Tighter underwriting and a strong economy seemingly continue to be reflected in mortgage loan performance. In its "first look" at January loan data, Black Knight says the national delinquency rate hit the lowest level since they began tracking it in 2000. The rate, 3.22 percent, represents a 5.4 percent decline from December and 14.2 percent year-over-year. The company says the annual figure shows that the rate of improvement in delinquencies has been picking up speed in recent months and this was the largest drop in more than a year.
That percentage change translates to a 98,000 decline in a single month in the number of loans that are 30 or more days past due but not in foreclosure. The annual decrease of nearly a quarter million (240,000) loans results in a current population of 1,705,000 loans in that 30-day bucket. Serious delinquencies, those more than 90 days past due but not in foreclosure, fell by 8,000 and 85,000 over the two periods to 419,000.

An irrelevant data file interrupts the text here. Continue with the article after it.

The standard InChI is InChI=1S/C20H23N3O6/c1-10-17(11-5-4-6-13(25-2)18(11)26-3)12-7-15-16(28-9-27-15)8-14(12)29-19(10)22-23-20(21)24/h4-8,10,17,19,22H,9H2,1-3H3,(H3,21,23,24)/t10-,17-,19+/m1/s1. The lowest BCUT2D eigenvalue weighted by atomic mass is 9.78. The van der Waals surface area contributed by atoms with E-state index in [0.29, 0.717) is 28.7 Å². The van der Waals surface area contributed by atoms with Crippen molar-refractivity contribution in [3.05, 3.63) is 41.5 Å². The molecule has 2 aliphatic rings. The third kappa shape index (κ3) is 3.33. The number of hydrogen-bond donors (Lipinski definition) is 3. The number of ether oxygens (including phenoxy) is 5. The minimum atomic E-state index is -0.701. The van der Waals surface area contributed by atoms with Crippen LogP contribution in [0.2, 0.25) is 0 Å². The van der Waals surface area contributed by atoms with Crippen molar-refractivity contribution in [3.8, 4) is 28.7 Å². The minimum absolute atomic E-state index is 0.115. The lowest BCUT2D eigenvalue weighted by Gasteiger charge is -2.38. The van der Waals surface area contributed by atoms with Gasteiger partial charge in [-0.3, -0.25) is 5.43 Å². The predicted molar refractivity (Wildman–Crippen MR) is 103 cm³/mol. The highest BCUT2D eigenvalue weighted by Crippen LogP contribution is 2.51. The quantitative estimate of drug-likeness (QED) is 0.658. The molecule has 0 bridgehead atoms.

Foreclosure starts rose by 8.35 percent from December with 42,800 loans entering the process. Starts were, however, down 14.7 percent year-over-year.
The number of loans in foreclosure was relatively unchanged during the month, dipping by 1,000 compared to 246,000, 0.46 percent of active mortgage loans. The foreclosure inventory has shrunk by 19,000 loans since January 2019.
The number of non-current loans in all stages stands at 1.95 million, 259,000 fewer than a year earlier. This is the first time that number has fallen below 2 million since March 2005.
The frantic pace of prepayment at the end of last year eased further in January, down 15 percent to a rate of 1.26 percent. This is still 113 percent higher than last January.
Black Knight will take a more detailed look at its January data in the next issue of it Mortgage Monitor. It will be released on March 2.